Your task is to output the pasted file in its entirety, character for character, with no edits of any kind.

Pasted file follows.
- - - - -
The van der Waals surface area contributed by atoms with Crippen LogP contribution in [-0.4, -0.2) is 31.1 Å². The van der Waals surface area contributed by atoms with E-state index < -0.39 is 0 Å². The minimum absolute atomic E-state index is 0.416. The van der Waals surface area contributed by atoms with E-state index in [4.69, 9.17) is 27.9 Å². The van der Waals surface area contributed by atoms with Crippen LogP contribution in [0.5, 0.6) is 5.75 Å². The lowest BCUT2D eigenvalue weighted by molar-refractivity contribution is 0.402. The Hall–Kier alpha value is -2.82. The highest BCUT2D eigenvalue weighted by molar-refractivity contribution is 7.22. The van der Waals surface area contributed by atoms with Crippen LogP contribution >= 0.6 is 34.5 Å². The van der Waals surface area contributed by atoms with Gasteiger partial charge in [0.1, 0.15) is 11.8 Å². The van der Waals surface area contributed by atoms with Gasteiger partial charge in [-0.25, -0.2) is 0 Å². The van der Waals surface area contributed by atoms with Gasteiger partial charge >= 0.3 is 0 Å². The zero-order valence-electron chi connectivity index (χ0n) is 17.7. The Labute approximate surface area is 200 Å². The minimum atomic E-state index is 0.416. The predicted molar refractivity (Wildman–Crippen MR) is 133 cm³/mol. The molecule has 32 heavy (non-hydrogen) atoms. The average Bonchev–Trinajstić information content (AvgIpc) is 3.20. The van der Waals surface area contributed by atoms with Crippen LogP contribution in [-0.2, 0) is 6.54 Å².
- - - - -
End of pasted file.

The van der Waals surface area contributed by atoms with Crippen LogP contribution in [-0.4, -0.2) is 31.1 Å². The van der Waals surface area contributed by atoms with E-state index < -0.39 is 0 Å². The minimum absolute atomic E-state index is 0.416. The van der Waals surface area contributed by atoms with E-state index in [4.69, 9.17) is 27.9 Å². The van der Waals surface area contributed by atoms with Crippen LogP contribution in [0.5, 0.6) is 5.75 Å². The lowest BCUT2D eigenvalue weighted by molar-refractivity contribution is 0.402. The Hall–Kier alpha value is -2.82. The highest BCUT2D eigenvalue weighted by molar-refractivity contribution is 7.22. The van der Waals surface area contributed by atoms with Crippen LogP contribution >= 0.6 is 34.5 Å². The van der Waals surface area contributed by atoms with Gasteiger partial charge in [0.1, 0.15) is 11.8 Å². The van der Waals surface area contributed by atoms with Gasteiger partial charge in [-0.25, -0.2) is 0 Å². The van der Waals surface area contributed by atoms with Gasteiger partial charge >= 0.3 is 0 Å². The zero-order valence-electron chi connectivity index (χ0n) is 17.7. The Labute approximate surface area is 200 Å². The minimum atomic E-state index is 0.416. The predicted molar refractivity (Wildman–Crippen MR) is 133 cm³/mol. The molecule has 32 heavy (non-hydrogen) atoms. The average Bonchev–Trinajstić information content (AvgIpc) is 3.20. The van der Waals surface area contributed by atoms with Crippen LogP contribution in [-0.2, 0) is 6.54 Å².